Rifleman Impact

Discussion in 'Revolutionary War' started by Loyalist Dave, Nov 6, 2017.

Help Support Muzzle Loading Forum by donating:

  1. Aug 7, 2018 #61

    yulzari

    yulzari

    yulzari

    40 Cal.

    Joined:
    Jun 28, 2012
    Messages:
    256
    Likes Received:
    0
    I enjoyed the story of Lt. Colonel Webster. A lovely example of the opposite to stories where rifleman 'X' fires one shot and hit person 'Y' at 400 yards but you rarely hear the stories of when 40 riflemen fired 5 rounds each at person 'Y' and all missed him. Even though the expenditures of ammunition against casualties show that the vast majority of even rifle shots missed their targets.

    Well done Lt. Colonel Webster in displaying his courage and leadership.
     
  2. Aug 8, 2018 #62

    Artificer

    Artificer

    Artificer

    Cannon Supporting Member

    Joined:
    May 6, 2014
    Messages:
    8,049
    Likes Received:
    25
    Don't forget the British also employed Hessian Riflemen. I think it was at the Siege of Yorktown where they shot as well or even better than the American riflemen.

    One thing the Rebels did do well was when the rifles of the Americans became damaged or lost, they grabbed the Riflemen for use in the Artillery, as it was said the Riflemen were much better at estimating range than most other soldiers.

    I also believe the British learned far more about the use of Rifles in that war than the U.S. did. This is evident in two rifles that came into usage by both armies at the beginning of the 19th century. The U.S. M 1803 Harpers Ferry Rifle was FAR inferior to the Baker Rifle as a military rifle.

    Gus
     
  3. Aug 8, 2018 #63

    yulzari

    yulzari

    yulzari

    40 Cal.

    Joined:
    Jun 28, 2012
    Messages:
    256
    Likes Received:
    0
    Indeed Gus. I treat German troops as part of the British army in which they were integrated under their own officers.
     
  4. Aug 8, 2018 #64

    Artificer

    Artificer

    Artificer

    Cannon Supporting Member

    Joined:
    May 6, 2014
    Messages:
    8,049
    Likes Received:
    25
    After Dan Morgan was exchanged from a year in prison in Quebec and perhaps where he thought up the idea, he was the first American Commander to integrate Riflemen and Light Infantry at Saratoga. I am not absolutely sure about this, but I think he was the first Commander to have done that in the AWI, as I have not come across an account where the British Army had done that, at least up to that time.

    Have you come across an account of such large scale Riflemen/Light Infantry integration by the British Army before that battle/campaign?

    At the time of the incident of Lt. Colonel Webster in leading his men by crossing the river/large stream on horseback under fire, I believe he was a Major. (I used military courtesy in writing the highest rank I know he obtained as LT. Colonel.) Yes, that was remarkable courage under fire.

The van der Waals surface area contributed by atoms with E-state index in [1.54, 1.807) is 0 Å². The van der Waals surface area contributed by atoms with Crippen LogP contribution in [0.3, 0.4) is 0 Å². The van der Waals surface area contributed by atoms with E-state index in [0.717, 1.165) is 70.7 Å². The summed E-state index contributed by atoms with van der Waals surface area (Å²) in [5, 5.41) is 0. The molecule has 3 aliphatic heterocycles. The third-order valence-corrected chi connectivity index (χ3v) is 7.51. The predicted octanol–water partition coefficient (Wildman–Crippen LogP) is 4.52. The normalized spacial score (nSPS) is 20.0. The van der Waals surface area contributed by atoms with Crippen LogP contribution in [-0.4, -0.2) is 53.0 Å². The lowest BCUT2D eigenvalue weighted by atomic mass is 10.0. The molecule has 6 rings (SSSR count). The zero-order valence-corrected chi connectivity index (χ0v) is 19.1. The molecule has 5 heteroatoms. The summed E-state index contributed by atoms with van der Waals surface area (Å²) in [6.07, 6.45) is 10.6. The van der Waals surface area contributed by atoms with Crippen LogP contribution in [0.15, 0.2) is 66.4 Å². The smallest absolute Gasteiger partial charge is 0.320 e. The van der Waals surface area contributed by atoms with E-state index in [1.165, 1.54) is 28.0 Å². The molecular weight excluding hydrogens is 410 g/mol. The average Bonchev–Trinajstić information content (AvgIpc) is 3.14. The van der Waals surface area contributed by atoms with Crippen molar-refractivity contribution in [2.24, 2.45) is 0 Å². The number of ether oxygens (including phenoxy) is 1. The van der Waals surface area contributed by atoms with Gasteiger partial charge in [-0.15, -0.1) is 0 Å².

Gus
     
  5. Aug 8, 2018 #65

    yulzari

    yulzari

    yulzari

    40 Cal.

    Joined:
    Jun 28, 2012
    Messages:
    256
    Likes Received:
    0
    Possibly one might look at German experiences as they were asked to support the Prince Elector of Hannover aka King George of England (etc. etc.) with light infantry which in Germany meant rifle armed troops.

    The British army had fought alongside Germans for generations before the ARW and must have assimilated many things from them. Even in my days they were still using Hindi, Urdu and Arabic terms in daily colloquial use e.g. dhobi, jaldi, bunduq etc.
     
  6. Aug 8, 2018 #66

    Artificer

    Artificer

    Artificer

    Cannon Supporting Member

    Joined:
    May 6, 2014
    Messages:
    8,049
    Likes Received:
    25
    Good tip to look more at the period German troops.

    I knew King George I never learned English in his life and that must have been "fun" at His Court.

    Gus
     
  7. Aug 9, 2018 #67

    Loyalist Dave

    Loyalist Dave

    Loyalist Dave

    Cannon Supporting Member

    Joined:
    Nov 23, 2011
    Messages:
    7,010
    Likes Received:
    7
    The Diary of Johann Ewald, (some spell it Edwald) a jaeger officer, gives some good insight into the Germanic riflemen of the AWI. Ewald penned a manual for Jaeger officers just prior to the AWI, and his work Essay on Partisan Warfare, published in 1785 showed that he had learned quite a lot from serving in the AWI in North America. I'm not sure he took away much from the British, except examples of what not to do. :wink:

    LD
     

Share This Page

arrow_white